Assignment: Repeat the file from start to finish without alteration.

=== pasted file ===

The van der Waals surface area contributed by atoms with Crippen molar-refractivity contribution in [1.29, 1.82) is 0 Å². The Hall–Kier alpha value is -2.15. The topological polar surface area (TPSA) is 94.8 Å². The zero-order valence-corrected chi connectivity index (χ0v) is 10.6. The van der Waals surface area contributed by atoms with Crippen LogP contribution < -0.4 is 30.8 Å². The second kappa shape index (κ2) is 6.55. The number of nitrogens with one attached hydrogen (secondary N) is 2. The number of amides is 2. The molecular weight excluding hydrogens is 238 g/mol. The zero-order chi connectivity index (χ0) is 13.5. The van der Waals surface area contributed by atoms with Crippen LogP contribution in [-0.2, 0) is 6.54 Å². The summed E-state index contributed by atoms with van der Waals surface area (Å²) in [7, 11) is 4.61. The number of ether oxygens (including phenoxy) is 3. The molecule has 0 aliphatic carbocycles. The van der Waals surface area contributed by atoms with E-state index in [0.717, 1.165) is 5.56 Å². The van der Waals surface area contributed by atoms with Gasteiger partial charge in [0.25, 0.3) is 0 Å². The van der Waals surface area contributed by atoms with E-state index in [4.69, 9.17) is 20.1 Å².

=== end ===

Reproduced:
The van der Waals surface area contributed by atoms with Crippen molar-refractivity contribution in [1.29, 1.82) is 0 Å². The Hall–Kier alpha value is -2.15. The topological polar surface area (TPSA) is 94.8 Å². The zero-order valence-corrected chi connectivity index (χ0v) is 10.6. The van der Waals surface area contributed by atoms with Crippen LogP contribution < -0.4 is 30.8 Å². The second kappa shape index (κ2) is 6.55. The number of nitrogens with one attached hydrogen (secondary N) is 2. The number of amides is 2. The molecular weight excluding hydrogens is 238 g/mol. The zero-order chi connectivity index (χ0) is 13.5. The van der Waals surface area contributed by atoms with Crippen LogP contribution in [-0.2, 0) is 6.54 Å². The summed E-state index contributed by atoms with van der Waals surface area (Å²) in [7, 11) is 4.61. The number of ether oxygens (including phenoxy) is 3. The molecule has 0 aliphatic carbocycles. The van der Waals surface area contributed by atoms with E-state index in [0.717, 1.165) is 5.56 Å². The van der Waals surface area contributed by atoms with Gasteiger partial charge in [0.25, 0.3) is 0 Å². The van der Waals surface area contributed by atoms with E-state index in [4.69, 9.17) is 20.1 Å².